For those of you who can’t live without your digital companions — Siri, Alexa, or Cortana — we have good news: some smart garage door openers will integrate with these AI assistants. This creates an even higher level of convenience, as it allows you to take advantage of useful features via voice command.

Motivation For Making The Switch

Few will argue against the value of being able to check whether or not you left the garage door open when you’re hundreds of miles away on vacation. Aside from that, however, some of you may question whether a smart garage door opener is worth the trouble. The truth is, there’s very little trouble involved.

As previously mentioned, the majority of these are easy to install, requiring less than an hour and little to no handyman skills in most cases. They’re also affordable, and since you’re already paying for your phone and internet access, there are no additional maintenance costs.

If your current garage door opener is in the midst of its twilight years, there’s a chance you’re looking for a whole new package.

You don’t have to be a home automation guru to appreciate the usefulness of a smart garage door opener — it’s a nice, introductory item that will make your life easier and help you familiarize yourself with connected devices. Plus, imagine how much more secure you'll feel when you know your garage's level of vulnerability and who has access to it at all times.

If your current garage door opener is in the midst of its twilight years, there’s a chance you’re looking for a whole new package. For those of you in this situation, all-in-one smart garage door openers are available, albeit at a higher cost than a simple controller with smart features.

The one area where things may get a little tricky is ensuring that the controller you select is compatible with the system you currently have in place. Unfortunately, not all of these controllers will work with all garage door openers. If you plan to integrate a new smart garage door opener, make sure to check whether it’s compatible with your exact model first. If you're having trouble determining this, try contacting company support for the brand in which you’re interested.

The Garage Door Opener Has Come A Long Way

If you've taken an American history course, you're familiar with the Model T, the revolutionary automobile Ford Motor Company first introduced to the world in 1908. Thanks to advancements in assembly line production, it became the first car that was practical and affordable enough for a common American family to own and maintain.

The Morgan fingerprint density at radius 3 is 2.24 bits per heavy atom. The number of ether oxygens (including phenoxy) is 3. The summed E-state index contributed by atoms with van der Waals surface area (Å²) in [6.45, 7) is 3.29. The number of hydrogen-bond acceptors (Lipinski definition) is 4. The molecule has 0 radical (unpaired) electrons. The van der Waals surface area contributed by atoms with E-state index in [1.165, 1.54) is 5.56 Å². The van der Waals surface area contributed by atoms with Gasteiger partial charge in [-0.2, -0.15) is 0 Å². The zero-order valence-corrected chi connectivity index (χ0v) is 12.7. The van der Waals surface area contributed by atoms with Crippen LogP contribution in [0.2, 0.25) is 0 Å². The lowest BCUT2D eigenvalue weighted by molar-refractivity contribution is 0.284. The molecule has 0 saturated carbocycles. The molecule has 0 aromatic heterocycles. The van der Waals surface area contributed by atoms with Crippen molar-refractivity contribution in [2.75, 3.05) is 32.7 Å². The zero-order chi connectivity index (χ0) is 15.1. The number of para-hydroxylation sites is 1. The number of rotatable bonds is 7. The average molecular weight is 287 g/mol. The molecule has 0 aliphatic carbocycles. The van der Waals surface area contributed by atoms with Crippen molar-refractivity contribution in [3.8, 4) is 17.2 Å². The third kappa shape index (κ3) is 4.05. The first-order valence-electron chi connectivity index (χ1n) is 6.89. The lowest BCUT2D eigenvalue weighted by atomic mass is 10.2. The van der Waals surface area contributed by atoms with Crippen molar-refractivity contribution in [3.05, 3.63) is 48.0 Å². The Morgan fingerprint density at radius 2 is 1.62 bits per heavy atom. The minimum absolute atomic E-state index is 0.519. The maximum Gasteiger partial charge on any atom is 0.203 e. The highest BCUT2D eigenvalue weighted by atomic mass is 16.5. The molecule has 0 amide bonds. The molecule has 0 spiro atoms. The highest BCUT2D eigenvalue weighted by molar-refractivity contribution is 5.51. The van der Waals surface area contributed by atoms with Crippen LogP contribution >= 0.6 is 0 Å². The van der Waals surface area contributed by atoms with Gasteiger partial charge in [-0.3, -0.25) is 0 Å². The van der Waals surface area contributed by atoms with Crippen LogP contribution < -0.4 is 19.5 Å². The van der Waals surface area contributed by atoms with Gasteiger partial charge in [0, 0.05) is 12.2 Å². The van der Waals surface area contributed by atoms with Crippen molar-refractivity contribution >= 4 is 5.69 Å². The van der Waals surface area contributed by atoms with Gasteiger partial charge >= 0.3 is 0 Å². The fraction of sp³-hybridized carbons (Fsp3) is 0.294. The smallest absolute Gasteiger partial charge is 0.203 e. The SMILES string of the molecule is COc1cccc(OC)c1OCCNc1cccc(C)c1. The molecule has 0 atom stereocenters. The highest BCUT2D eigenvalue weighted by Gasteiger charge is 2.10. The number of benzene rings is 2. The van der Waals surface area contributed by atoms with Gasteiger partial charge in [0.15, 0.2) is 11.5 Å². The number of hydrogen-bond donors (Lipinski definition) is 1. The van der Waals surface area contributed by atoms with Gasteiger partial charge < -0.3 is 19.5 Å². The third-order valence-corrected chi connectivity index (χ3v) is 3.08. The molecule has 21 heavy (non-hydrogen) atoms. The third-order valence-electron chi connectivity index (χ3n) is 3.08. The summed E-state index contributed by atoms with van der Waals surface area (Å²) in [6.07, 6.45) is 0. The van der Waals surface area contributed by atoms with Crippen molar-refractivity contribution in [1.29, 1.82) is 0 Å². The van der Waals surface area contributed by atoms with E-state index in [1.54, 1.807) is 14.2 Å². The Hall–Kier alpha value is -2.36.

American consumers agreed, and these garage door opening mechanisms never went mainstream.

As motor vehicles gained popularity in America, people realized that they needed a safe place to house them. Enter the overhead garage door, which first appeared in 1921, and the subsequent introduction of the electric garage door opener in 1926. These early versions consisted of two remote-operated switches — one inside the garage and the other attached to a post outside — which was not exactly the most convenient design. American consumers agreed, and these garage door opening mechanisms never went mainstream.

Remote control openers increased in popularity throughout the 1950s and 1960s, though one glaring issue remained: they were easy to hack. Technological advances in the 1970s led to more secure models, though these did not address the issue of physical safety, as people were still getting injured with some degree of regularity. In 1993, officials passed a federal law mandating a minimum level of safety for all garage door openers. Incidents of injury and death have declined significantly since then.

Fast forward a couple of decades, and the age of the internet-connected garage door opener playing a key role in home automation systems has arrived. We live in a digital world, where we use our smartphones to have face-to-face conversations with friends on the other side of the planet, monitor our heart rates and sleeping habits, and consume all types of media at a moment’s notice. Are we really surprised that we can now manage our garage doors from the palms of our hands, as well?

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Christopher Thomas
Last updated on July 27, 2019 by Christopher Thomas

Building PCs, remodeling, and cooking since he was young, quasi-renowned trumpeter Christopher Thomas traveled the USA performing at and organizing shows from an early age. His work experiences led him to open a catering company, eventually becoming a sous chef in several fine LA restaurants. He enjoys all sorts of barely necessary gadgets, specialty computing, cutting-edge video games, and modern social policy. He has given talks on debunking pseudoscience, the Dunning-Kruger effect, culinary technique, and traveling. After two decades of product and market research, Chris has a keen sense of what people want to know and how to explain it clearly. He delights in parsing complex subjects for anyone who will listen -- because teaching is the best way to ensure that you understand things yourself.